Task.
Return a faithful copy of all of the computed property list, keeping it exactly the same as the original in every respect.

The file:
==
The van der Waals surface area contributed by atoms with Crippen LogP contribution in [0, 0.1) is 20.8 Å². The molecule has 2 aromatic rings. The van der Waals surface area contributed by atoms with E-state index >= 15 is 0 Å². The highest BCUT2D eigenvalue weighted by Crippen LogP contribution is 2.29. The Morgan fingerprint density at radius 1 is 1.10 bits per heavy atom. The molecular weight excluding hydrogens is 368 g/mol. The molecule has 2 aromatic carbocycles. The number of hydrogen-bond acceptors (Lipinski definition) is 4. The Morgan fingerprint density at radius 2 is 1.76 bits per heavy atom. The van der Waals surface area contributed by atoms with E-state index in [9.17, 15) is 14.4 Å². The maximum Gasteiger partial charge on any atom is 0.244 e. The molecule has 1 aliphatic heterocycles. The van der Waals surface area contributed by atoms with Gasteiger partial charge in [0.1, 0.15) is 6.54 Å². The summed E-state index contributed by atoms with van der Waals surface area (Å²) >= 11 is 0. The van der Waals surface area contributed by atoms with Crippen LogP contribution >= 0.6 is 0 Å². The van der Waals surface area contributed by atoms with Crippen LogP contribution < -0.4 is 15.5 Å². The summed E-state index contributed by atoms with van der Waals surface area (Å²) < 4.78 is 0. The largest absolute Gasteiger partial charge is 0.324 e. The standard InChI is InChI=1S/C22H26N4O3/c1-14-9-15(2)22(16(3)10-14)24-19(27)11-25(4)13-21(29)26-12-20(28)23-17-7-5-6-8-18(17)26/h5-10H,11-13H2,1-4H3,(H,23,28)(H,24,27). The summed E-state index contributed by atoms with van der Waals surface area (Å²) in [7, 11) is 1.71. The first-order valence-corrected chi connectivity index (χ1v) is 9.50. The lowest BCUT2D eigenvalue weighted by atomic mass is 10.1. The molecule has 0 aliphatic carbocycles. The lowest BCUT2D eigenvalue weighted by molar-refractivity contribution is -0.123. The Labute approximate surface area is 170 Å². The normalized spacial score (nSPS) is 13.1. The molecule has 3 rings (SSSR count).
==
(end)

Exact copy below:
The van der Waals surface area contributed by atoms with Crippen LogP contribution in [0, 0.1) is 20.8 Å². The molecule has 2 aromatic rings. The van der Waals surface area contributed by atoms with E-state index >= 15 is 0 Å². The highest BCUT2D eigenvalue weighted by Crippen LogP contribution is 2.29. The Morgan fingerprint density at radius 1 is 1.10 bits per heavy atom. The molecular weight excluding hydrogens is 368 g/mol. The molecule has 2 aromatic carbocycles. The number of hydrogen-bond acceptors (Lipinski definition) is 4. The Morgan fingerprint density at radius 2 is 1.76 bits per heavy atom. The van der Waals surface area contributed by atoms with E-state index in [9.17, 15) is 14.4 Å². The maximum Gasteiger partial charge on any atom is 0.244 e. The molecule has 1 aliphatic heterocycles. The van der Waals surface area contributed by atoms with Gasteiger partial charge in [0.1, 0.15) is 6.54 Å². The summed E-state index contributed by atoms with van der Waals surface area (Å²) >= 11 is 0. The van der Waals surface area contributed by atoms with Crippen LogP contribution >= 0.6 is 0 Å². The van der Waals surface area contributed by atoms with Crippen LogP contribution < -0.4 is 15.5 Å². The summed E-state index contributed by atoms with van der Waals surface area (Å²) < 4.78 is 0. The largest absolute Gasteiger partial charge is 0.324 e. The standard InChI is InChI=1S/C22H26N4O3/c1-14-9-15(2)22(16(3)10-14)24-19(27)11-25(4)13-21(29)26-12-20(28)23-17-7-5-6-8-18(17)26/h5-10H,11-13H2,1-4H3,(H,23,28)(H,24,27). The summed E-state index contributed by atoms with van der Waals surface area (Å²) in [7, 11) is 1.71. The first-order valence-corrected chi connectivity index (χ1v) is 9.50. The lowest BCUT2D eigenvalue weighted by atomic mass is 10.1. The molecule has 0 aliphatic carbocycles. The lowest BCUT2D eigenvalue weighted by molar-refractivity contribution is -0.123. The Labute approximate surface area is 170 Å². The normalized spacial score (nSPS) is 13.1. The molecule has 3 rings (SSSR count).